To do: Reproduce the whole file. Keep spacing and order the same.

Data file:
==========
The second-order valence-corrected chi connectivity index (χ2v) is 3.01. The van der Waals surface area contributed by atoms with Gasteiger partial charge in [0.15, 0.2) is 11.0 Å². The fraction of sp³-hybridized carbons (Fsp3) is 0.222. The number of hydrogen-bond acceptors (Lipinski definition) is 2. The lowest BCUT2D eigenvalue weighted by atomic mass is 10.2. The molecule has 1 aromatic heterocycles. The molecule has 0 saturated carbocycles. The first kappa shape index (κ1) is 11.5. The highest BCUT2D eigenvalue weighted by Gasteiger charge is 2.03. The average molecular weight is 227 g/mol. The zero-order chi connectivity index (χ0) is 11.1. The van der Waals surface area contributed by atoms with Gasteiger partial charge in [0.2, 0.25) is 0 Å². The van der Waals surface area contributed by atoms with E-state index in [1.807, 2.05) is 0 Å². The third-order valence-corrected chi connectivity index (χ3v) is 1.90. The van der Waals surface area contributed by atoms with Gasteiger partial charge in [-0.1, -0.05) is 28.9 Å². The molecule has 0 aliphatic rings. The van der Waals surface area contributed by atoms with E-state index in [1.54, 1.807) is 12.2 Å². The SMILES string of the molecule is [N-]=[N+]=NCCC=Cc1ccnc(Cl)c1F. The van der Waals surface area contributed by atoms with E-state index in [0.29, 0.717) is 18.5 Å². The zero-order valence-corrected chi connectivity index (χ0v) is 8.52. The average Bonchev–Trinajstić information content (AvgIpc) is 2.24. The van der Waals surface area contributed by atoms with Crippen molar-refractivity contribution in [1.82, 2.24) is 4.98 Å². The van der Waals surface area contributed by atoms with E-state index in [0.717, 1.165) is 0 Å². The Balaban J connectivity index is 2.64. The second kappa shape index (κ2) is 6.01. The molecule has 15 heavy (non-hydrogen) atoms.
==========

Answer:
The second-order valence-corrected chi connectivity index (χ2v) is 3.01. The van der Waals surface area contributed by atoms with Gasteiger partial charge in [0.15, 0.2) is 11.0 Å². The fraction of sp³-hybridized carbons (Fsp3) is 0.222. The number of hydrogen-bond acceptors (Lipinski definition) is 2. The lowest BCUT2D eigenvalue weighted by atomic mass is 10.2. The molecule has 1 aromatic heterocycles. The molecule has 0 saturated carbocycles. The first kappa shape index (κ1) is 11.5. The highest BCUT2D eigenvalue weighted by Gasteiger charge is 2.03. The average molecular weight is 227 g/mol. The zero-order chi connectivity index (χ0) is 11.1. The van der Waals surface area contributed by atoms with Gasteiger partial charge in [0.2, 0.25) is 0 Å². The van der Waals surface area contributed by atoms with E-state index in [1.807, 2.05) is 0 Å². The third-order valence-corrected chi connectivity index (χ3v) is 1.90. The van der Waals surface area contributed by atoms with Gasteiger partial charge in [-0.1, -0.05) is 28.9 Å². The molecule has 0 aliphatic rings. The van der Waals surface area contributed by atoms with E-state index in [1.54, 1.807) is 12.2 Å². The SMILES string of the molecule is [N-]=[N+]=NCCC=Cc1ccnc(Cl)c1F. The van der Waals surface area contributed by atoms with E-state index in [0.29, 0.717) is 18.5 Å². The zero-order valence-corrected chi connectivity index (χ0v) is 8.52. The average Bonchev–Trinajstić information content (AvgIpc) is 2.24. The van der Waals surface area contributed by atoms with Crippen molar-refractivity contribution in [1.82, 2.24) is 4.98 Å². The van der Waals surface area contributed by atoms with E-state index in [0.717, 1.165) is 0 Å². The Balaban J connectivity index is 2.64. The second kappa shape index (κ2) is 6.01. The molecule has 15 heavy (non-hydrogen) atoms.